• Foot Care for Adults (18+): Get your feet cared for by a licensed, registered nurse. 9:30 a.m. to 3 p.m. Tuesdays, Wednesdays and Thursdays by appointment only. Cost: $30. Call 509-545-3459. • Happy Feet Foot Care (60+): Get your feet cared for by a licensed, registered nurse. 9:30 a.m. to 3 p.m. Tuesdays, Wednesdays, Thursdays by appointment only. Cost: Free with suggested donation of $12 to $15 per person. Clients must meet federal and state guidelines for eligibility.

Call: 509-545-3459. • Mexican Train Dominoes (40+): 12:30 to 3 p.m. Mondays. Cost: Free. • Pinochle (40+): 7 to 9 p.m. Tuesdays and Fridays. • Wavemakers Aqua Fit: Class for those with arthritis, fibromyalgia, lower back pain, muscle weakness, those who use a cane or a walker and anyone who loves the pool. Location: Oasis Physical Therapy, 6825 Burden Blvd., Suite D, Pasco. This class is offered on various days. To register, call 509-545-3456.

Prosser Senior Community Center 1231 Dudley Ave., Prosser • 509-786-2915 •

All activities are at the Prosser Senior Community Center unless otherwise listed. Activities, times and locations subject to change. For more information, call 509-786-2915. • All-you-can-eat breakfast: 8 to 11:30 a.m. the last Sunday of each month. Cost suggested donation: $6 adults, $3 for those 10 and younger. Dining room. Includes pancakes, eggs, ham, apple juice and coffee.

• Bingo (18+): 9:30 to 11:30 a.m. Wednesdays. Cost: Three cards for $1. Location: dining room. • Bingo at Night (18+): 6 p.m. second Friday of the month. $10 buy-in. • Birthday Celebration: 11 a.m. to 1 p.m. Typically the third Friday of the month. Call 509-786-1148 to verify. Provided by Meals on Wheels. Suggested donation of $2.75. Location: dining room.

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• Lunch and Learn Program: 1 to 2 p.m. the third Wednesday of the month. Subject changes every month. Cost: Free. Location: dining room • Mah Jongg: 1 to 3:15 p.m. Tuesdays and Thursdays. Cost: Free. Location: living room. • Meals On Wheels: 11:45 a.m. Monday through Friday. Suggested donation of $2.75. Location: dining room. For reservations, call 509-7861148. • Monthly Potluck: Noon to 3 p.m. the third Sunday of every month. Cost: Free. Location: dining room. Bring a potluck dish to share. • Pinochle: 5:30 to 8:30 p.m. Thursdays. Cost: $1. Location: liv-

ing room. Bring potluck dish to share. • Prosser Friendship Quilting: 1 to 4 p.m. second Thursdays. Cost: Free for members ($5 per year). Location: dining room. Bring sewing machine and project to work on. • Table Pool: Noon to 3 p.m. Mondays and Tuesdays. Free. • Wellness Class: 10:30 to 11:30 a.m. Mondays and Thursdays. Taught by Cheri Eisen of Sirius Therapeutics. Cost: $25 per month for members, $32 per month for others. Location: living room. • Zumba Gold (55+): 10:45 to 11:15 a.m., Tuesday and Fridays, May 7-31. Cost $22. Call: 509-7868226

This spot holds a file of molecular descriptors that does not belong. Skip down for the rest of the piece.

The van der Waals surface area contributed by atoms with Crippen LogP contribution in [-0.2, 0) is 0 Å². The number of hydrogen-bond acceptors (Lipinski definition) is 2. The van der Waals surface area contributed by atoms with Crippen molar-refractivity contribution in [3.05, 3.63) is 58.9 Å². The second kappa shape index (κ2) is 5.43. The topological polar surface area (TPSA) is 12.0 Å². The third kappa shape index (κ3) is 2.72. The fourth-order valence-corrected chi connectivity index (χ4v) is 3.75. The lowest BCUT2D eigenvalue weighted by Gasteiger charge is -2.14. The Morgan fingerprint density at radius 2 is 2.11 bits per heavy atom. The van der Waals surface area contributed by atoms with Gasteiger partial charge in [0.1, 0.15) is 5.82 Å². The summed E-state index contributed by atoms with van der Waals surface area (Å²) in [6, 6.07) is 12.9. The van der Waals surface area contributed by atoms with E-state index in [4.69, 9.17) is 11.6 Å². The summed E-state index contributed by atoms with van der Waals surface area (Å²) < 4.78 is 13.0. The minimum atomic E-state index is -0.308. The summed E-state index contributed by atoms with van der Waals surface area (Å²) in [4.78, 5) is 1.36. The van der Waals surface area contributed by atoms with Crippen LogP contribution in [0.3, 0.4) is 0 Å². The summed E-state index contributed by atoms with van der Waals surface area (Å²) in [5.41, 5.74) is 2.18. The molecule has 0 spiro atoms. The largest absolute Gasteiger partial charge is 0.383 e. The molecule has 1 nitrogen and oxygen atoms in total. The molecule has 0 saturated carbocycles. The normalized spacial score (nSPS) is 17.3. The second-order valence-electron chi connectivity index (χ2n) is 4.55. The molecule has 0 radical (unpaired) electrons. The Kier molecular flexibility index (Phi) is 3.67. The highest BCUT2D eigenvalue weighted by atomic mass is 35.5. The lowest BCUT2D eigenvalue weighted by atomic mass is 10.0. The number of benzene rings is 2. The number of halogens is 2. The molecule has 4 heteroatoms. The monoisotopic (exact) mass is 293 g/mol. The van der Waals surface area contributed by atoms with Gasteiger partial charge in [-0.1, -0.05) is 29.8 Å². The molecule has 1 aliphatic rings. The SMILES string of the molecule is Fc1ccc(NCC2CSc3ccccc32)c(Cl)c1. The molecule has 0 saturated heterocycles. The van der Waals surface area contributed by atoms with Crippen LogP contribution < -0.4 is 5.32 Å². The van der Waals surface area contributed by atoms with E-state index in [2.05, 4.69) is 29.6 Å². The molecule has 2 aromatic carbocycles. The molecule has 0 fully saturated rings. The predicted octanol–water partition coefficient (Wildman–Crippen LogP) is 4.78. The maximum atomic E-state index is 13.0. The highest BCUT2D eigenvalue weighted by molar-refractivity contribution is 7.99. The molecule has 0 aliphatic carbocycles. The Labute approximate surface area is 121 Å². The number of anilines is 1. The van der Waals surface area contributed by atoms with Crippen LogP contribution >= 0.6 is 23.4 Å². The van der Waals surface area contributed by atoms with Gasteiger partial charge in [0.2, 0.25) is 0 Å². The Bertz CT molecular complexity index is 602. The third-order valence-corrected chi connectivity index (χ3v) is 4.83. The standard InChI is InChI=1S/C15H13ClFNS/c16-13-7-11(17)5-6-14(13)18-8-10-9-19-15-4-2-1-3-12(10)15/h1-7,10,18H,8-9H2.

West Richland Senior Center 616 N. 60th, West Richland 509-967-2847 All activities are at the West Richland Senior Center. For more information, call 509-967-2847. • Potluck Lunch: noon, second Tuesday of the month. Bring a dish to share. • Bingo: noon, third Monday of the month. Hot dog luncheon at noon. $3 suggested donation. • Pinochle: 1 p.m. Mondays.

• Bunco Potluck: noon, first Wednesday and third Friday of the month. • TOPS (Take Off Pounds Sensibly) Fitness: 11 a.m. Thursdays. • Exercise: A co-ed, light cardio class, led by exercise video, 9 a.m. Tuesdays and Thursdays. A donation of 50 cents for members and $1 for others is requested.

Senior Times • May 2019


Kennewick Community Center

500 S. Auburn St., Kennewick • 509-585-4303 • All activities are at the Kennewick Community Center unless otherwise listed. Activities, times and location subject to change. For more information, call 509-585-4303. • Bingo: 1 to 3 p.m. Wednesdays. Cost: $1. • Bingo Tournament: 1 to 3 p.m. Wednesday, May 15. Cost: $8 at the door. Advanced registration: $5.

• Bridge Tournament: 2 to 6 p.m., second Sunday of each month. Cost: $1. RSVP 509-586-3349. • Bunco: 1 to 3 p.m. Fridays. Cost: $1 per day. • Chinese Mahjong: 1 to 4 p.m. Wednesdays. Cost: $1 per day. • Clay Sculpting: 1 to 2 p.m., Mondays. Cost: $1 per day. Bring your own supplies.

• Dominos: 12:30 to 2 p.m. Tuesdays and Fridays. Cost: 50 cents per day. • Hair Cuts and Clips: Hair cuts provided by Pam Eggers. 9 to 11 a.m. by appointment, second and fourth Wednesday of each month. Cost $1. Call 509-585-4303. • Indoor Walking: 9 a.m. to noon Monday through Friday, Southridge

Sports Complex, 2901 Southridge Blvd., Kennewick. Cost: $1 per day. • Party Bridge: 12:30 to 4 p.m. Tuesdays and Thursdays. Cost: 50 cents per day. • Pinochle: 6:30 to 8:30 p.m. Mondays and Fridays. Cost: 50 cents. • Sewing: 6 to 8:30 p.m. Thursdays. Cost: $1 per day.

Richland Community Center

500 Amon Drive, Richland • 509-942-7529 • All activities are at the Richland Community Center unless otherwise listed. Activities, times and location subject to change. For more information, call 509-942-7529. • ACBL, Duplicate and Party Bridge: Various groups. For a schedule of each group, cost and location, visit the Richland Community Center or call 509-942-7529. • American Mahjong: 12:30 to 4 p.m. Thursdays. Location: game room. Free • Birthday Club Social: noon to 12:30 p.m. second Tuesday of each month. Location: lounge. Free • Bridge Buddies: 5:30-9:30 p.m.